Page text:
Skip to main content

Four-dimensional virtual reality cine cardiac models using free open-source software


This is a proof-of-concept study to create a four-dimensional (4-D) cine model of the heart and visualize it in virtual reality by using freely available open-source software and inexpensive hardware. Four-dimensional cine models allow for real-time visualization of cardiac structures during processes such as complex congenital heart disease. Such models can be used for patient and trainee education, and potentially for surgical planning. Currently, 3-D printed models are more commonly used, but they are static, showing only one selected phase of the cardiac cycle. Second, they are limited by the selection of clipping planes before printing. Four-dimensional segmentation and virtual reality visualization overcome these limitations. Currently, most of the work in virtual/augmented reality models involves the segmentation of one cardiac phase or the use of expensive software for multiphase segmentation. In this study, we show an approach for multiphase cardiac segmentation as well as its display using free open-source software and relatively inexpensive hardware.

This is a preview of subscription content, access via your institution.

Fig. 1
Fig. 2
Fig. 3
Fig. 4
Fig. 5
Fig. 6


  1. 1.

    Smerling J, Marboe CC, Lefkowitch JH et al (2019) Utility of 3D printed cardiac models for medical student education in congenital heart disease: across a spectrum of disease severity. Pediatr Cardiol 40:1258–1265

    Article  Google Scholar 

  2. 2.

    Anwar S, Singh GK, Miller J et al (2018) 3D printing is a transformative technology in congenital heart disease. JACC Basic Transl Sci 3:294–312

    Article  Google Scholar 

  3. 3.

    Ong CS, Krishnan A, Huang CY et al (2018) Role of virtual reality in congenital heart disease. Congenit Heart Dis 13:357–361

    Article  Google Scholar 

  4. 4.

    Hadeed K, Acar P, Dulac Y et al (2018) Cardiac 3D printing for better understanding of congenital heart disease. Arch Cardiovasc Dis 111:1–4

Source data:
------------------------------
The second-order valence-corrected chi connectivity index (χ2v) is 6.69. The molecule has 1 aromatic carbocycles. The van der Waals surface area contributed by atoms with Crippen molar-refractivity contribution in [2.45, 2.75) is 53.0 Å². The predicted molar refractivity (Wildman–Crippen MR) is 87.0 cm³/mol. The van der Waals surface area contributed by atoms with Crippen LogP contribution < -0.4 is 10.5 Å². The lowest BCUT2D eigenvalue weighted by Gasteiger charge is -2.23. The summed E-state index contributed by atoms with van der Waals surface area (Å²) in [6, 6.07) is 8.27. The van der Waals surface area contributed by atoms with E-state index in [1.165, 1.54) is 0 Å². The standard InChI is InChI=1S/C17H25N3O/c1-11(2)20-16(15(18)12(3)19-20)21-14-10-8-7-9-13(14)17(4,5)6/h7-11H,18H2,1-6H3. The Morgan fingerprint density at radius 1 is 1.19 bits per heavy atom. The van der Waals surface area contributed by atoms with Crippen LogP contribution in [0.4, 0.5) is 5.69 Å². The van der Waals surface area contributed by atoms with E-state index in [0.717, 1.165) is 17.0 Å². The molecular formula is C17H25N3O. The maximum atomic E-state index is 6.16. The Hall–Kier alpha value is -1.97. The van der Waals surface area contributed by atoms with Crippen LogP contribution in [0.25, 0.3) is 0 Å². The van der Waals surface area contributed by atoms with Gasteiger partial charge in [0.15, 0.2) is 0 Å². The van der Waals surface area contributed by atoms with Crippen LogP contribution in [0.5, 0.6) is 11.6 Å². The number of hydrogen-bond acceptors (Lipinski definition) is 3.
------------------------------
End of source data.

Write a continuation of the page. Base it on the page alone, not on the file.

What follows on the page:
Article  Google Scholar 

  5. 5.

    Silva JNA, Southworth M, Raptis C, Silva J (2018) Emerging applications of virtual reality in cardiovascular medicine. JACC Basic Transl Sci 3:420–430

    Article  Google Scholar 

  6. 6.

    Pottle J (2019) Virtual reality and the transformation of medical education. Future Healthc J 6:181–185

    Article  Google Scholar 

  7. 7.

    Southworth MK, Silva JR, Silva JNA (2020) Use of extended realities in cardiology. Trends Cardiovasc Med 30:143–148

    Article  Google Scholar 

  8. 8.

    Priya S, Nagpal P, Sharma A et al (2019) Imaging spectrum of double-outlet right ventricle on multislice computed tomography. J Thorac Imaging 34:W89–W99

    Article  Google Scholar 

  9. 9.

    Brun H, Bugge RAB, Suther LKR et al (2019) Mixed reality holograms for heart surgery planning: first user experience in congenital heart disease. Eur Heart J Cardiovasc Imaging 20:883–888

    CAS  Article  Google Scholar 

  10. 10.

    Fedorov A, Beichel R, Kalpathy-Cramer J et al (2012) 3D slicer as an image computing platform for the quantitative imaging network. Magn Reson Imaging 30:1323–1341

    Article  Google Scholar 

  11. 11.

    (2020) Slicer user recommendations. Documentation/4.8/SlicerApplication/HardwareConfiguration. Accessed 29 May 2020

  12. 12.

    Ginty OK, Moore JT, Eskandari M et al (2019) Dynamic, patient-specific mitral valve modelling for planning transcatheter repairs. Int J Comput Assist Radiol Surg 14:1227–1235

    Article  Google Scholar 

  13. 13.

    Sutherland J, Belec J, Sheikh A et al (2019) Applying modern virtual and augmented reality technologies to medical images and models. J Digit Imaging 32:38–53

    Article  Google Scholar 

  14. 14.

    Weech S, Kenny S, Barnett-Cowan M (2019) Presence and cybersickness in virtual reality are negatively related: a review. Front Psychol 10:158

    Article  Google Scholar 

  15. 15.

    Becker J, Ngo T (2016) Mitigating visually-induced motion sickness in virtual reality. Stanford University. Accessed 29 May 2020

  16. 16.

    Nie GY, Duh HB, Liu Y, Wang Y (2019) Analysis on mitigation of visually induced motion sickness by applying dynamical blurring on a user's retina. IEEE Trans Vis Comput Graph.

Download references

Author information



Corresponding author

Correspondence to Sarv Priya.

Ethics declarations

Conflicts of interest


Additional information

Publisher’s note

Springer Nature remains neutral with regard to jurisdictional claims in published maps and institutional affiliations.

Electronic supplementary material

Online Supplementary Material 1

Step-by-step approach for multi-phase cardiac segmentation and visualization (PDF 1724 kb)

Rights and permissions

Reprints and Permissions

About this article

Verify currency and authenticity via CrossMark

Cite this article

Priya, S., Nagpal, P. Four-dimensional virtual reality cine cardiac models using free open-source software. Pediatr Radiol 50, 1617–1623 (2020).

Download citation


  • Augmented reality
  • Children
  • Congenital heart disease
  • Dynamic cine cardiac model
  • Four-dimensional models
  • Heart
  • Three-dimensional printing
  • Virtual reality